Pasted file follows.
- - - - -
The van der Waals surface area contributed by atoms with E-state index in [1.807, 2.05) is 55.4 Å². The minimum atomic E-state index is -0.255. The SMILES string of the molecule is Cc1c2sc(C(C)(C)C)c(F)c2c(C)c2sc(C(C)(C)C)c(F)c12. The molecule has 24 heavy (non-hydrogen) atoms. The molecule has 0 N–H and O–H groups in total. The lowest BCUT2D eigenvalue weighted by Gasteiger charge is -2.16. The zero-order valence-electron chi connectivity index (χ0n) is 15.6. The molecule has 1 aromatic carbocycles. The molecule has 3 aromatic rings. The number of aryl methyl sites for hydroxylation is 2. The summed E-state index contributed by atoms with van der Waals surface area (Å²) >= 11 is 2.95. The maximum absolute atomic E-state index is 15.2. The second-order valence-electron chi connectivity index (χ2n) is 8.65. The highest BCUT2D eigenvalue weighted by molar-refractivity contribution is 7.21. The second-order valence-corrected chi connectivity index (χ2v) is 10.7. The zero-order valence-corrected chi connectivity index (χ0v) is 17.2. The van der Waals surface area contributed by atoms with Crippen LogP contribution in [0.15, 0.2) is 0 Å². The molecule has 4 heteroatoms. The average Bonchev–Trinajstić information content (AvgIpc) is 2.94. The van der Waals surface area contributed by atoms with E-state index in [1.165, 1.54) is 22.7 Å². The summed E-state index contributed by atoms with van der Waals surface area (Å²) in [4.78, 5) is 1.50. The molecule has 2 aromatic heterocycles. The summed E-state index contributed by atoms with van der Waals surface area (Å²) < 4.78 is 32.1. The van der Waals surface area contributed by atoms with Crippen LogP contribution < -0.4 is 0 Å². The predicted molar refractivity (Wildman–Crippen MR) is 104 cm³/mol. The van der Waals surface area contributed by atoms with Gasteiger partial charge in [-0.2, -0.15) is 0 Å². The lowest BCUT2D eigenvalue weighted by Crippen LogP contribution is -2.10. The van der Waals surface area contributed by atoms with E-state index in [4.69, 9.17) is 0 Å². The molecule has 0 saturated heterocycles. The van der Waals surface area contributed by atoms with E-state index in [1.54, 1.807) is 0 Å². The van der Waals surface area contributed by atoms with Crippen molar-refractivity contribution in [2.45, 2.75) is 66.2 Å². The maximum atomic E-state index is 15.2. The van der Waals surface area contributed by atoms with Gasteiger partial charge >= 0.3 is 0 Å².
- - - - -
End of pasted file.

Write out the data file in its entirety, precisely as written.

The van der Waals surface area contributed by atoms with E-state index in [1.807, 2.05) is 55.4 Å². The minimum atomic E-state index is -0.255. The SMILES string of the molecule is Cc1c2sc(C(C)(C)C)c(F)c2c(C)c2sc(C(C)(C)C)c(F)c12. The molecule has 24 heavy (non-hydrogen) atoms. The molecule has 0 N–H and O–H groups in total. The lowest BCUT2D eigenvalue weighted by Gasteiger charge is -2.16. The zero-order valence-electron chi connectivity index (χ0n) is 15.6. The molecule has 1 aromatic carbocycles. The molecule has 3 aromatic rings. The number of aryl methyl sites for hydroxylation is 2. The summed E-state index contributed by atoms with van der Waals surface area (Å²) >= 11 is 2.95. The maximum absolute atomic E-state index is 15.2. The second-order valence-electron chi connectivity index (χ2n) is 8.65. The highest BCUT2D eigenvalue weighted by molar-refractivity contribution is 7.21. The second-order valence-corrected chi connectivity index (χ2v) is 10.7. The zero-order valence-corrected chi connectivity index (χ0v) is 17.2. The van der Waals surface area contributed by atoms with Crippen LogP contribution in [0.15, 0.2) is 0 Å². The molecule has 4 heteroatoms. The average Bonchev–Trinajstić information content (AvgIpc) is 2.94. The van der Waals surface area contributed by atoms with E-state index in [1.165, 1.54) is 22.7 Å². The summed E-state index contributed by atoms with van der Waals surface area (Å²) in [4.78, 5) is 1.50. The molecule has 2 aromatic heterocycles. The summed E-state index contributed by atoms with van der Waals surface area (Å²) < 4.78 is 32.1. The van der Waals surface area contributed by atoms with Crippen LogP contribution < -0.4 is 0 Å². The predicted molar refractivity (Wildman–Crippen MR) is 104 cm³/mol. The van der Waals surface area contributed by atoms with Gasteiger partial charge in [-0.2, -0.15) is 0 Å². The lowest BCUT2D eigenvalue weighted by Crippen LogP contribution is -2.10. The van der Waals surface area contributed by atoms with E-state index in [4.69, 9.17) is 0 Å². The molecule has 0 saturated heterocycles. The van der Waals surface area contributed by atoms with E-state index in [1.54, 1.807) is 0 Å². The van der Waals surface area contributed by atoms with Crippen molar-refractivity contribution in [2.45, 2.75) is 66.2 Å². The maximum atomic E-state index is 15.2. The van der Waals surface area contributed by atoms with Gasteiger partial charge >= 0.3 is 0 Å².